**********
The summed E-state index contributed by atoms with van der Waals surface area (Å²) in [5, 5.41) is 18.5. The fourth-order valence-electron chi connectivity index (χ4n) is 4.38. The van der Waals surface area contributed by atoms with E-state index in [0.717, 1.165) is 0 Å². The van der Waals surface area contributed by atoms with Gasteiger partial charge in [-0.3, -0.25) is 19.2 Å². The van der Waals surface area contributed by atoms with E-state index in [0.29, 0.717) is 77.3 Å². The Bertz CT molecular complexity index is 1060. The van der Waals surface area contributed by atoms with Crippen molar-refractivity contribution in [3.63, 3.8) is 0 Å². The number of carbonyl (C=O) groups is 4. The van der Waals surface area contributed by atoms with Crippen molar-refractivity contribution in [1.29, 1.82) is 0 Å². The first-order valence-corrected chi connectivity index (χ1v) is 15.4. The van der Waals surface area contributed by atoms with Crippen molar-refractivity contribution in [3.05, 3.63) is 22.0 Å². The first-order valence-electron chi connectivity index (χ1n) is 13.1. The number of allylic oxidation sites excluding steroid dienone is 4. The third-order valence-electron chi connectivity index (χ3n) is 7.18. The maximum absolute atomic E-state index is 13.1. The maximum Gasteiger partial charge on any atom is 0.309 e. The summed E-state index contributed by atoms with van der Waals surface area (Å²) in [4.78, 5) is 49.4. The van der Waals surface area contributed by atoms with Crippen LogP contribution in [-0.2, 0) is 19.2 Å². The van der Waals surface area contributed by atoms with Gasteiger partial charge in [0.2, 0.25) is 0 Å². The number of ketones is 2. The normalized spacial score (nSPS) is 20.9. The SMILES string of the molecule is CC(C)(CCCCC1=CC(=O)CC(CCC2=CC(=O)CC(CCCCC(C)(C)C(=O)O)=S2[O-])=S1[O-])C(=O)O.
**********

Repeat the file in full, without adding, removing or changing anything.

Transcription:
The summed E-state index contributed by atoms with van der Waals surface area (Å²) in [5, 5.41) is 18.5. The fourth-order valence-electron chi connectivity index (χ4n) is 4.38. The van der Waals surface area contributed by atoms with E-state index in [0.717, 1.165) is 0 Å². The van der Waals surface area contributed by atoms with Gasteiger partial charge in [-0.3, -0.25) is 19.2 Å². The van der Waals surface area contributed by atoms with E-state index in [0.29, 0.717) is 77.3 Å². The Bertz CT molecular complexity index is 1060. The van der Waals surface area contributed by atoms with Crippen molar-refractivity contribution in [3.63, 3.8) is 0 Å². The number of carbonyl (C=O) groups is 4. The van der Waals surface area contributed by atoms with Crippen molar-refractivity contribution in [1.29, 1.82) is 0 Å². The first-order valence-corrected chi connectivity index (χ1v) is 15.4. The van der Waals surface area contributed by atoms with Crippen molar-refractivity contribution in [3.05, 3.63) is 22.0 Å². The first-order valence-electron chi connectivity index (χ1n) is 13.1. The number of allylic oxidation sites excluding steroid dienone is 4. The third-order valence-electron chi connectivity index (χ3n) is 7.18. The maximum absolute atomic E-state index is 13.1. The maximum Gasteiger partial charge on any atom is 0.309 e. The summed E-state index contributed by atoms with van der Waals surface area (Å²) in [4.78, 5) is 49.4. The van der Waals surface area contributed by atoms with Crippen LogP contribution in [-0.2, 0) is 19.2 Å². The van der Waals surface area contributed by atoms with Gasteiger partial charge in [0.2, 0.25) is 0 Å². The number of ketones is 2. The normalized spacial score (nSPS) is 20.9. The SMILES string of the molecule is CC(C)(CCCCC1=CC(=O)CC(CCC2=CC(=O)CC(CCCCC(C)(C)C(=O)O)=S2[O-])=S1[O-])C(=O)O.